I paused stunned for a moment – nothing like this had ever happened to me, and I didn't know what to say. I cursed loudly. My dad yelled back to ask if I was OK. I actually was – it hurt, and it hurt more when I put weight on it, but there really didn't seem to be anything seriously wrong with it. I asked him if he could lead for a bit, which he did. He led up around a constriction, and into a sheltered spot on the left. I followed, limping when I had to push up with my right leg. Ready to be out of this couloir, I took the lead from there, and limped up to the top of the couloir, onto much broader slopes on the south side of the mountain.
Now the intelligent mountaineer at this point would forgo the summit, and hobble back to camp. On the other hand, I was pretty shaken up, and I wasn't sure that I was ever going to climb something like this again, so I figured it'd be a lot nicer if my last serious climb ended at a summit. My dad to his credit (in my opinion at least), although he expressed concern about my leg, did not consider it his fatherly duty to hustle me back to camp ASAP, so we started up the easy snow and talus to the top. I took my sweet time, and it was further than I had expected, but we eventually reached the top. It was warm, the views were nice, and the M&Ms were tasty.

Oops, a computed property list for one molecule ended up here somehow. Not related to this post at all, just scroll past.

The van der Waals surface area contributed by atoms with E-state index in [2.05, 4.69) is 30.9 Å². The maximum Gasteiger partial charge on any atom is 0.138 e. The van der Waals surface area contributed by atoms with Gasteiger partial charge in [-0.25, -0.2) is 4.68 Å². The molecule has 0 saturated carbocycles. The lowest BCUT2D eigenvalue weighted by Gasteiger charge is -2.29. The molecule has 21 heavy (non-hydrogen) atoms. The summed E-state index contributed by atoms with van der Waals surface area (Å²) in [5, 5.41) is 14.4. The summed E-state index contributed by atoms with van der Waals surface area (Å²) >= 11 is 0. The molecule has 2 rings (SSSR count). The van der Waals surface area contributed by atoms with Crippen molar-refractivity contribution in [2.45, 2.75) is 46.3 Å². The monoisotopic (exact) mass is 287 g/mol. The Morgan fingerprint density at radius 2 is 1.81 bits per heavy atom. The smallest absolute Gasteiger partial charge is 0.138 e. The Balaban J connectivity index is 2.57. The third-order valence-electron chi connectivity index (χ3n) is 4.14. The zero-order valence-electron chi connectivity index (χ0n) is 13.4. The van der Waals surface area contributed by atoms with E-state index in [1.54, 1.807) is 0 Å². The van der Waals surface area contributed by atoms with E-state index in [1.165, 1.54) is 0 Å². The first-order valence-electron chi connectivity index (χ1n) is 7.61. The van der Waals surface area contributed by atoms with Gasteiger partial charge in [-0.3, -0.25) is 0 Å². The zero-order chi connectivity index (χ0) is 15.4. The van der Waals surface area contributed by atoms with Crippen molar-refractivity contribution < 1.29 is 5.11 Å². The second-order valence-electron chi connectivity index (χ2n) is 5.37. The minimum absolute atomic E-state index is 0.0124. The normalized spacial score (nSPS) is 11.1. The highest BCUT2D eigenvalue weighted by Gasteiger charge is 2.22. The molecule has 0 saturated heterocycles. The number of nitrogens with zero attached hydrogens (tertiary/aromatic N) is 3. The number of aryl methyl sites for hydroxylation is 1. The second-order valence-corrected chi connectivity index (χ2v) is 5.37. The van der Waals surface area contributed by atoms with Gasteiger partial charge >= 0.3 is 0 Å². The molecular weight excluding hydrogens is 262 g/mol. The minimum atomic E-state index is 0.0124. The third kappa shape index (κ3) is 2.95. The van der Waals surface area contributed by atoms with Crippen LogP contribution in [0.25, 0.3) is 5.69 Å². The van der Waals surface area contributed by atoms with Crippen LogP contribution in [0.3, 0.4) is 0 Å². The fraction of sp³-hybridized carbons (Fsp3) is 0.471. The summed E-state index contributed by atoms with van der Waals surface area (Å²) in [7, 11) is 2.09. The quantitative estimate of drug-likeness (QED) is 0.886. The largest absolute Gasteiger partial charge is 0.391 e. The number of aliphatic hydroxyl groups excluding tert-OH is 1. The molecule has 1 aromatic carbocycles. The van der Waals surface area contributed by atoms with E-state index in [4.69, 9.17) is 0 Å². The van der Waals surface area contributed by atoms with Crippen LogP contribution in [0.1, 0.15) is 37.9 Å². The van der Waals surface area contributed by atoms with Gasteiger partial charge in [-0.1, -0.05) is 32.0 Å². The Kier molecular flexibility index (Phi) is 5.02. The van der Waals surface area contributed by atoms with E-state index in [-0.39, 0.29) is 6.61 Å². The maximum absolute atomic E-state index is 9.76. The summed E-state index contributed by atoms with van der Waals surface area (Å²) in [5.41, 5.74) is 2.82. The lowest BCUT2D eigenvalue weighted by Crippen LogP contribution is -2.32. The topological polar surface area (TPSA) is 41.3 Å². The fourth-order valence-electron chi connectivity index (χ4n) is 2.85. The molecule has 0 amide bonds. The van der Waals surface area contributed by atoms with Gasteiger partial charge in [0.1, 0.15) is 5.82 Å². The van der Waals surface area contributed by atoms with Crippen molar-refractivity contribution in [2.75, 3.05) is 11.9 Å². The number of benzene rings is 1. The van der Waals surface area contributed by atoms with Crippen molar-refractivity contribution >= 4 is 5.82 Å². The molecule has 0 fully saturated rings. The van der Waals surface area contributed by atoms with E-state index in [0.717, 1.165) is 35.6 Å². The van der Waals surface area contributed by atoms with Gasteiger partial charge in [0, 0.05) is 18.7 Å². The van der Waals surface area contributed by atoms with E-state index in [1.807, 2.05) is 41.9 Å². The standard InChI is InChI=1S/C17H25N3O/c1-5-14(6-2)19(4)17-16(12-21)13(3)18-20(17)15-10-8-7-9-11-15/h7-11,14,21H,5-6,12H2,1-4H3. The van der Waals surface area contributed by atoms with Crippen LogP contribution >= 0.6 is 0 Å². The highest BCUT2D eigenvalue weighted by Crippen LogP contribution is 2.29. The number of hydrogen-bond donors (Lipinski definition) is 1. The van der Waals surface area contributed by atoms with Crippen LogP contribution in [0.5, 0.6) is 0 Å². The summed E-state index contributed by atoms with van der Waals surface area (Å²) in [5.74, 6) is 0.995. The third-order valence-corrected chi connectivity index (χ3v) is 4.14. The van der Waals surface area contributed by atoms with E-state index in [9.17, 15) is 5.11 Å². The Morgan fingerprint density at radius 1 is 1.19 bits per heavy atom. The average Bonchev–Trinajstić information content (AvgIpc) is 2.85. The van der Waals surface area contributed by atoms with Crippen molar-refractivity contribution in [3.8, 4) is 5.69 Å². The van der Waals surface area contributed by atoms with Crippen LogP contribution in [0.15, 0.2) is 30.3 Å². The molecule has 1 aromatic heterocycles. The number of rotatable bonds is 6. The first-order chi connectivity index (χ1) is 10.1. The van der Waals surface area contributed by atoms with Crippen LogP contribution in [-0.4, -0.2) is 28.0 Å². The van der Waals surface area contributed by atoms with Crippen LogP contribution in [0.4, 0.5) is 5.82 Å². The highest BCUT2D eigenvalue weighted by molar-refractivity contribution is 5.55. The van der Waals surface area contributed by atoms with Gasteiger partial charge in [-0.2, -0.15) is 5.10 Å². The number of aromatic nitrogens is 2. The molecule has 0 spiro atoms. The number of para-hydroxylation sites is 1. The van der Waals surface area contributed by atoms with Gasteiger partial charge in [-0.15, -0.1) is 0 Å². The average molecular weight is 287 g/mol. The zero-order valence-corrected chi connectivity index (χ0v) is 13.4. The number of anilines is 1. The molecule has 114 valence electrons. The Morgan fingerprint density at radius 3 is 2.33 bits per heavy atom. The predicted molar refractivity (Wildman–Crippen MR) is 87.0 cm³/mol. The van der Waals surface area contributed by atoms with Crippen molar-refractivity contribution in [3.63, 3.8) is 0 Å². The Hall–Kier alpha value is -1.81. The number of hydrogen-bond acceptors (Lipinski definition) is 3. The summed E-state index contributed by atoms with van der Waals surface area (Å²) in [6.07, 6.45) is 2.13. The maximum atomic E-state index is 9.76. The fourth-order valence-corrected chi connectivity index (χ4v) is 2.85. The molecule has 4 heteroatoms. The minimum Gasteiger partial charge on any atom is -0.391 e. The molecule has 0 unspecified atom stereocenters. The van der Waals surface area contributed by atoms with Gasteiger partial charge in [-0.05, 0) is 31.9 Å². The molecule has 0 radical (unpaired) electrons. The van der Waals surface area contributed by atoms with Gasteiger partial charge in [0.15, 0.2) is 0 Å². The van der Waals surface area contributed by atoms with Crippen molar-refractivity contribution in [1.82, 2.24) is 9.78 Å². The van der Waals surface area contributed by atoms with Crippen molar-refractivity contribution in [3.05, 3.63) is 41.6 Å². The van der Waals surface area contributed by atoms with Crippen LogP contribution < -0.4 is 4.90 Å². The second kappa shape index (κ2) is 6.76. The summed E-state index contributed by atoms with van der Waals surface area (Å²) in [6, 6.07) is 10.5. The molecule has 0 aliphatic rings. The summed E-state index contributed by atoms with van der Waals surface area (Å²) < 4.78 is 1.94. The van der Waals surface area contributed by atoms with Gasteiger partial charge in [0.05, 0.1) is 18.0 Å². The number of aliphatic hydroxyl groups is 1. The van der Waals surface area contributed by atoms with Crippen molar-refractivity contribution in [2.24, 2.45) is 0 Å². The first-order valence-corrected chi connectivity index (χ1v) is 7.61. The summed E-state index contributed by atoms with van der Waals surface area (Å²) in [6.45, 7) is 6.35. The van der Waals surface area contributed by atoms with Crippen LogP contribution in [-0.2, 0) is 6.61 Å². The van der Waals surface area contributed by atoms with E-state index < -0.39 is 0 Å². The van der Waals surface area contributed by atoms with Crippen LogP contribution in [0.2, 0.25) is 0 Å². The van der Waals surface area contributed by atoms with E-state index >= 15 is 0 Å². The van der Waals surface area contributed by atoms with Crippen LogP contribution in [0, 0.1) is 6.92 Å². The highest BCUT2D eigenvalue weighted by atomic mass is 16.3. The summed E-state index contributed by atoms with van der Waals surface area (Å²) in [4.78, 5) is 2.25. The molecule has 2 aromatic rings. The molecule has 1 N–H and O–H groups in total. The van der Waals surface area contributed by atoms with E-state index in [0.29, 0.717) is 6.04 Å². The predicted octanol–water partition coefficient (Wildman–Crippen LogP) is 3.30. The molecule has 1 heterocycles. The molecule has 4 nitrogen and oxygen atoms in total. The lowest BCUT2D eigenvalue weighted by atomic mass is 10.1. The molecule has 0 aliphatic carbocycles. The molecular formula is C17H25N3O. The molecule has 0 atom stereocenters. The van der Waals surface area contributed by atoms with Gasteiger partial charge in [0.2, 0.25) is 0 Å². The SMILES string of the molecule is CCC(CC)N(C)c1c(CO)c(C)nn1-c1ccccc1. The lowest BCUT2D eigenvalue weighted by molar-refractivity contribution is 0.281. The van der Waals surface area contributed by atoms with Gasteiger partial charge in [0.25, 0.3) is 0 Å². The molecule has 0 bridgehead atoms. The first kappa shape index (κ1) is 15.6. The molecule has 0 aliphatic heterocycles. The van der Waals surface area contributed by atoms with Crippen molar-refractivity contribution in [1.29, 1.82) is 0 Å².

The way down was fairly uneventful, and the leg did mostly OK – I strained it slipping on the snow on one section, and took some ibuprofen (possibly the one useful item in the first-aid kit), which did a great deal of good. We descended the Sherpa Glacier, walking down snow all the way to camp. The leg was quite swollen, but still seemed to be functioning properly.
The next day, my leg was still swollen, but presented no real problems walking out. We followed the stream most of the way out to the trail, then got a bit lost, and found an ice-axe left by another party. Not knowing what to do with it, we left it at the trailhead. The leg was moderately sore for a few days, and still has a bit of a hard bump (5 weeks later) but seems to be basically better.
This trip was unusual in a number of ways – it was my dad's first glacier climb, the beginning of a great trip with my dad, and something that forced me to solidify my thoughts on objective danger. I'm no longer thinking that this will be the last real “climb” I would ever do, as I was thinking at the top of the couloir. However, if a route has high objective danger, it had better really be something special if I'm going to consider climbing it in the future. It fortunately did not scare my dad away from mountaineering, so we'll be the confused looking ones in Peru in 2012.